Archive for category SEO
Google is taking the biggest step towards its own social network (without actually building its own social network) then it has ever dared to with the “+1″ button release. As much as it appears to be a copycat of Facebook “Like” that’s already become a web standard, Google’s biggest selling point for this feature may be the ability for users to filter search results into something more manageable. The +1 icon will start to appear throughout Google’s search engine allowing you to instantly review what you have just read. To recommend something, all you have to do is click +1 on a webpage or ad you find useful for the +1’s to then start appearing in Google’s search results. (See demonstrative illustration below)
Google, explain it In their own words by saying “for example, you’re planning a winter trip to Tahoe, Calif. When you do a search, you may now see a +1 from your slalom-skiing aunt next to the result for a lodge in the area”. You will be able to control items you’ve +1′d and you’ll be able to share pages with everything you’ve +1′d also, but remember that anything (and EVERYTHING) you’ve +1′d can show up in Google’s search results for all to see. Of course, at the end of the day, search is still the one place where Google dominates. Enhancing search to make the results more relevant is central to Google’s strategy. So undoubtedly this will take off, however, not without its obstacles.Obstacle 1. Google said it plans to work with Web sites to get +1 buttons on those sites the same way that Facebook’s ‘like’ buttons appear. Until that’s part of the equation, +1 is an incomplete tool. People want to recommend sites that they’ve visited and like – not the ones they found in search results as they have yet to formulate their opinion of said site at that point.
Obstacle 2. Facebookers have shown to love “liking” a site/email etc as they know it’s like telling their friends and acquaintances that they’re happy to promote that site or email article or video etc, without having to justify why into context. For me, my friends know that I’m a digital geek so a “like” from me, the person they know (and see as reputable… well maybe not) on means something to them (I hope). Moving this logic over to people around the Internet who I don’t know putting their “+1″ stamp on my search topics, it doesn’t do much for me.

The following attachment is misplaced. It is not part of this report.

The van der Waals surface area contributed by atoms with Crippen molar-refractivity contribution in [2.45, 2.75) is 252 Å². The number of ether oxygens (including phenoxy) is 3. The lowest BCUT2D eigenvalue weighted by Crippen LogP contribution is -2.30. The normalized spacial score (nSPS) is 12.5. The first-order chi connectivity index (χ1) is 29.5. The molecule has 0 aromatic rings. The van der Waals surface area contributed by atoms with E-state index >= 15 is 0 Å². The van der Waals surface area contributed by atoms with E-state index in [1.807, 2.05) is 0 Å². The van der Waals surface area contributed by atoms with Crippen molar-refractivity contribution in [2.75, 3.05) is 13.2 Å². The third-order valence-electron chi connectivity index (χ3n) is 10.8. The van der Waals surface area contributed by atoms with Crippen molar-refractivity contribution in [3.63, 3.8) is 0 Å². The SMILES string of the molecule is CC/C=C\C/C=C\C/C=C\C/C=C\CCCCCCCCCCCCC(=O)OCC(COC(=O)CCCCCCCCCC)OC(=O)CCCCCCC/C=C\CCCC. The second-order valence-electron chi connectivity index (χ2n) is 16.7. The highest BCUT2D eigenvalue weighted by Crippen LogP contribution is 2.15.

Overall, as Google’s answer to the “like” button +1 was an inevitable catch up move. We can’t always be the first to market with concept, though I can’t help but think it would have been better if it had been rolled out as a button on individual web pages, instead of on the results pages. Given all of the other enhancements that Google has done to get Web searchers out of the results page and into the sites they’re seeking out, it doesn’t seem that users will really get to know +1 right away.
Although affiliate marketing is a high volume area which should not be avoided by marketers I have my own personal reservations with regards to affiliate companies and programmes and the possible cannibalisation of your existing loyal consumers. In the past I dealt with a reputable company of 25+ years which back in the early 90’s successfully evolved their business from a catalogue and postal order based selling strategy to a cross-channel sales strategy which included various new and exciting (at the time ) digital marketing disciplines. Currently, in the TwenTeens (My take on this decade’s abbreviation) the company sells products to a diverse range of young and old consumers. They rely on regular purchasing as a result of their weekly email broadcasts, monthly snail mail catalogues and PPC marketing campaigns.